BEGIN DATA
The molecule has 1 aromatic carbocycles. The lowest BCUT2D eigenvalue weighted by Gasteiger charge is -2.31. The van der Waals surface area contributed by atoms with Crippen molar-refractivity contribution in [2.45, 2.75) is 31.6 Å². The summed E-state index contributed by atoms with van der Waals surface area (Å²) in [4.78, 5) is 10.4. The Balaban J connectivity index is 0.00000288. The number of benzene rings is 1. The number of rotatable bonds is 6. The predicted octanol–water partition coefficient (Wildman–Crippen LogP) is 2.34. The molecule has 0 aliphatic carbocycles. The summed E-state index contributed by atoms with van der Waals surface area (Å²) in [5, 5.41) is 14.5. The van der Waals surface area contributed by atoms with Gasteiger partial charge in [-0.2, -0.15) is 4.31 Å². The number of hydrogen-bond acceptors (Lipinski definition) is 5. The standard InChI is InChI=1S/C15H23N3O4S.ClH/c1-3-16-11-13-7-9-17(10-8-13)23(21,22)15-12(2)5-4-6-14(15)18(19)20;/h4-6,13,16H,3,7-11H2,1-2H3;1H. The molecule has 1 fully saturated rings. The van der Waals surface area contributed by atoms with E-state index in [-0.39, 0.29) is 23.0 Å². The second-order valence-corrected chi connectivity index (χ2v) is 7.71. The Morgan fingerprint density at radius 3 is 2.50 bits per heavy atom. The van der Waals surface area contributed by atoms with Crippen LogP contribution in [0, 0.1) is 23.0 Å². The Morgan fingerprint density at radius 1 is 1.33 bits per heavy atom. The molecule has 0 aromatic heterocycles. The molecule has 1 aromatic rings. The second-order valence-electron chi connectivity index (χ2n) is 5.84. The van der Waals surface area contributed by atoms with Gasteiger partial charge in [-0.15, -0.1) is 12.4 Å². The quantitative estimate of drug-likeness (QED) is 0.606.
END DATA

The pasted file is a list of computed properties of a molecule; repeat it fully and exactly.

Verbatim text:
The molecule has 1 aromatic carbocycles. The lowest BCUT2D eigenvalue weighted by Gasteiger charge is -2.31. The van der Waals surface area contributed by atoms with Crippen molar-refractivity contribution in [2.45, 2.75) is 31.6 Å². The summed E-state index contributed by atoms with van der Waals surface area (Å²) in [4.78, 5) is 10.4. The Balaban J connectivity index is 0.00000288. The number of benzene rings is 1. The number of rotatable bonds is 6. The predicted octanol–water partition coefficient (Wildman–Crippen LogP) is 2.34. The molecule has 0 aliphatic carbocycles. The summed E-state index contributed by atoms with van der Waals surface area (Å²) in [5, 5.41) is 14.5. The van der Waals surface area contributed by atoms with Gasteiger partial charge in [-0.2, -0.15) is 4.31 Å². The number of hydrogen-bond acceptors (Lipinski definition) is 5. The standard InChI is InChI=1S/C15H23N3O4S.ClH/c1-3-16-11-13-7-9-17(10-8-13)23(21,22)15-12(2)5-4-6-14(15)18(19)20;/h4-6,13,16H,3,7-11H2,1-2H3;1H. The molecule has 1 fully saturated rings. The van der Waals surface area contributed by atoms with E-state index in [-0.39, 0.29) is 23.0 Å². The second-order valence-corrected chi connectivity index (χ2v) is 7.71. The Morgan fingerprint density at radius 3 is 2.50 bits per heavy atom. The van der Waals surface area contributed by atoms with Crippen LogP contribution in [0, 0.1) is 23.0 Å². The Morgan fingerprint density at radius 1 is 1.33 bits per heavy atom. The molecule has 0 aromatic heterocycles. The molecule has 1 aromatic rings. The second-order valence-electron chi connectivity index (χ2n) is 5.84. The van der Waals surface area contributed by atoms with Gasteiger partial charge in [-0.15, -0.1) is 12.4 Å². The quantitative estimate of drug-likeness (QED) is 0.606.